Today is my son Thomas’s baptismal anniversary: he was baptized on Sept 10, 2006. We had a nice little dinner with him tonight. I also thought I’d republish this post I wrote on my personal blog when he was an infant as a commemoration.
In the Roman blessing of the water in a baptismal font, there’s a particularly interesting stanza that I’m looking at for my dissertation today. You’ll have to pay attention to the emphasis, so read it aloud.
At the very dawn of creation
your Spirit breathed on the waters,
making them the wellspring of all holiness.
When read slowly aloud, “Spirit breathed” comes out big and bold in the middle of those three lines. Reflecting on that has reminded me of one of Thomas’s most surprising habits. It’s so surprising to me, in fact, that I don’t really expect anyone else to believe me, but I’ll write about it here anyway.
It started when Thomas was younger, and Matt, of course, noticed it first. I was staying up after Matt and Thomas were in bed to work on my dissertation, and then I’d come to bed around one or two and lie down. Thomas would be sound asleep, but inevitably (Murphy’s law, right?) he would wake up just as I fell asleep and want me to pick him up. This seemed to happen every night, but I pretty much assumed it just seemed that way because I was tired.
That is until the night I was crabby and complained to Matt about it (he, unusually, had also woken when I came to bed): “It seems like he always wants to be cuddled and nurse right as I’m falling asleep!” Very matter-of-factly, Matt replied, “Yeah, he does. I’ve listened when I was awake as you were falling asleep. As soon as your breathing changes and I know you’re asleep, he wakes up and cries. I think he recognizes that breathing pattern and it makes him want to cuddle.” I stared at him. “Really?” “Sure,” he said. “Remember, he knows your breathing from being in the womb. I’m sure he hears it even in his sleep.”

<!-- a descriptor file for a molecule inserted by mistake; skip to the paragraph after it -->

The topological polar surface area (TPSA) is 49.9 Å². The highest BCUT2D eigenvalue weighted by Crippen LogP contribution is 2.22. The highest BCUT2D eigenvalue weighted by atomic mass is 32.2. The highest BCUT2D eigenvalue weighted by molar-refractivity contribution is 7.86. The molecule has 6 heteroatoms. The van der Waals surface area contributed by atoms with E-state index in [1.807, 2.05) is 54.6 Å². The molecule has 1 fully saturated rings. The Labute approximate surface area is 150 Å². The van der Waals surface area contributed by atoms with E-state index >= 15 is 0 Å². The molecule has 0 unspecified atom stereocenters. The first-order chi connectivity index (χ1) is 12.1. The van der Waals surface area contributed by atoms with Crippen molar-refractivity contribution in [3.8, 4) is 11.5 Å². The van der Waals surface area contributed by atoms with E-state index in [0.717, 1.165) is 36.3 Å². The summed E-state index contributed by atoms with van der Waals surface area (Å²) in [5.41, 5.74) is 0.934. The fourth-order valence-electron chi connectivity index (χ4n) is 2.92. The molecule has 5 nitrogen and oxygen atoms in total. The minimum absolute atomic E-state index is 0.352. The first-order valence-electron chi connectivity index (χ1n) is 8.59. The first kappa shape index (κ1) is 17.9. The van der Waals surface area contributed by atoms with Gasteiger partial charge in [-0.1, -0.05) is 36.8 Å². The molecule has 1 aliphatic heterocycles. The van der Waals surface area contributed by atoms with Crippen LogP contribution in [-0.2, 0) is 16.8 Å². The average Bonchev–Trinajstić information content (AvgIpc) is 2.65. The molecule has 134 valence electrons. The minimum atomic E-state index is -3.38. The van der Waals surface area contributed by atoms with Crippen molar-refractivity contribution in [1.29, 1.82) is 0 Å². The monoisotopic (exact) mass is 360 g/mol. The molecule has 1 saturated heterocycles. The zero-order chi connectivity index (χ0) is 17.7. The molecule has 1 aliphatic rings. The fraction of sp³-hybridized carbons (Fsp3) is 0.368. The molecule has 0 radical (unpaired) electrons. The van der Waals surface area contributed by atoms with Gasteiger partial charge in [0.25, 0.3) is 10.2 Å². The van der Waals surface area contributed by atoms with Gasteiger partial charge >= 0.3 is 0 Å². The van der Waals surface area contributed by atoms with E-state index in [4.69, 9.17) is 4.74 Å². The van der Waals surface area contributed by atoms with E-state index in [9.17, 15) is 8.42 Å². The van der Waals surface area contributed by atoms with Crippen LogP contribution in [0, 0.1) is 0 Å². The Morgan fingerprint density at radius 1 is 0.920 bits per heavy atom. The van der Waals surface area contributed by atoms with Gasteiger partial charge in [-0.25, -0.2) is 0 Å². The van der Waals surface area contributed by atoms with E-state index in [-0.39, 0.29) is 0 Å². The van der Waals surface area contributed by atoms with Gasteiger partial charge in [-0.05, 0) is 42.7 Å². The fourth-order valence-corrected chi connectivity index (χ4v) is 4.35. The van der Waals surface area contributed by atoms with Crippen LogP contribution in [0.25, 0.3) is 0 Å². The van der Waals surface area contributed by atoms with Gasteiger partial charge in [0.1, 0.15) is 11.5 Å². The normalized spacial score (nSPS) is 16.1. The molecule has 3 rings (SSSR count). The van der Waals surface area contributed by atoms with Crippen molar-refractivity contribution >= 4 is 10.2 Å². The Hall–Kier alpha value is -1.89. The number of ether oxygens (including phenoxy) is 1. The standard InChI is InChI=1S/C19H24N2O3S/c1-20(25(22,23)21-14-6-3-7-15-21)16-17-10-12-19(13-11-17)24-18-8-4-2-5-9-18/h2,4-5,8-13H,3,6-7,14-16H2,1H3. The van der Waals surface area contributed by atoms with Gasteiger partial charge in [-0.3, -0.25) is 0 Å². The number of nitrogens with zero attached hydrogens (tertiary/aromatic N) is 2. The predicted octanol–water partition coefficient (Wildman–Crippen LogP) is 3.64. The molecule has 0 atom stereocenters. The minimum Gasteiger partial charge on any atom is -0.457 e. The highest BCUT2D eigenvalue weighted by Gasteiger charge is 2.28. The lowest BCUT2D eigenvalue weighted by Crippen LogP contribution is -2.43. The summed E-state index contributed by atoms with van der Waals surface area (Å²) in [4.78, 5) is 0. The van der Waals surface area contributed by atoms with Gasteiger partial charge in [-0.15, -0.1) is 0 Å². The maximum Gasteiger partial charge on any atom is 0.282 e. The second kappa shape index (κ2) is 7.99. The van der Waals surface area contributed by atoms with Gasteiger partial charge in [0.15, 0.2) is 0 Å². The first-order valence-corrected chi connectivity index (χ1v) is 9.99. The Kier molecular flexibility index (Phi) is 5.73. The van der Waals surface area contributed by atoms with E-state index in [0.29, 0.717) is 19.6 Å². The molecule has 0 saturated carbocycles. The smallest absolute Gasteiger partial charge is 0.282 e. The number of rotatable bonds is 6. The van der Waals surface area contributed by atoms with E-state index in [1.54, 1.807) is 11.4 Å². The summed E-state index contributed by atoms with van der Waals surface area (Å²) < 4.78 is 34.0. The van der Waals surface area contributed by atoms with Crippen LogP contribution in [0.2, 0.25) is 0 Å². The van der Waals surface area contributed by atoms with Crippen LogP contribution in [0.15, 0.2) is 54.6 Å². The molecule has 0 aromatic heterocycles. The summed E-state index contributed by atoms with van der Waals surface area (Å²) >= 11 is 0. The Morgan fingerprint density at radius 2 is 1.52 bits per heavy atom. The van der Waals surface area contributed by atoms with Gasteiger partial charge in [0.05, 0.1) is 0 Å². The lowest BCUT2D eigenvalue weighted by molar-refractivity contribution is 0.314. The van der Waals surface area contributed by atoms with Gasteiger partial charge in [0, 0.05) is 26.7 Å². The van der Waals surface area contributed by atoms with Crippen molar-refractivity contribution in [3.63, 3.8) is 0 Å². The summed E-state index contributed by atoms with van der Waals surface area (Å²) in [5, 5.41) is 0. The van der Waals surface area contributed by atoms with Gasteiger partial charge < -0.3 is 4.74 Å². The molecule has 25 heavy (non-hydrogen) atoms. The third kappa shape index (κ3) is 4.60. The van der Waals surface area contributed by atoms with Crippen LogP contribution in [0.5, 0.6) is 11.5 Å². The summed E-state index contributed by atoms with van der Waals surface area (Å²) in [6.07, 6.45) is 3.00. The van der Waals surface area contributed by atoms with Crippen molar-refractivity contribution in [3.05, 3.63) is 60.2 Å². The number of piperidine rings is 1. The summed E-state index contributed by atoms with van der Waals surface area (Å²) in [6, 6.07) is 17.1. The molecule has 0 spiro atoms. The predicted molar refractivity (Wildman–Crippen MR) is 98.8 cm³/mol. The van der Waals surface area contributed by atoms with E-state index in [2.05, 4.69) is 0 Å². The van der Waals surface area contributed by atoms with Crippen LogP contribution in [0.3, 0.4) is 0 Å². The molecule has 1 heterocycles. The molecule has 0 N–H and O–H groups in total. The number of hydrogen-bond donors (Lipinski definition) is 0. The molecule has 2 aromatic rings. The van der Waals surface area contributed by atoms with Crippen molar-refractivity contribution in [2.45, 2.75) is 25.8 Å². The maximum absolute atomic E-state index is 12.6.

Less surprisingly, it works the other way: if Thomas isn’t really sure he’s tired, but he’s cuddling with me and I fall asleep, he does too, especially if he’s lying where he can feel my chest rising and falling.
What does all this mean for the Spirit breathing and baptism? Well, the Spirit has always been the “breath” of Christian identity — the unexamined, but still disciplined (think about swimmers and singers) root of all Christian activity, the foundation of human communication, the mark of life. Baptism, through that little involuntary “catch” of the breath when the water impacts, captures all this and makes it holy. When we become children of God, we come to be attuned to the rhythm of the waters of creation, the breathing of Christ, through his Spirit.
One might say we begin to return to the womb of Christ, to become enfleshed with him, “one body of Christ,” as child and mother share one body before the child’s birth. When we breathe, when we speak, we use Jesus’ breath. When he holds his breath from Good Friday to Easter Sunday, all hold their breath; as one ancient homily has it, “the whole earth keeps silence because the King is asleep.”
So all the baptized should listen for the rhythm of Christ our Mother’s breath. And we’ll all keep breathing.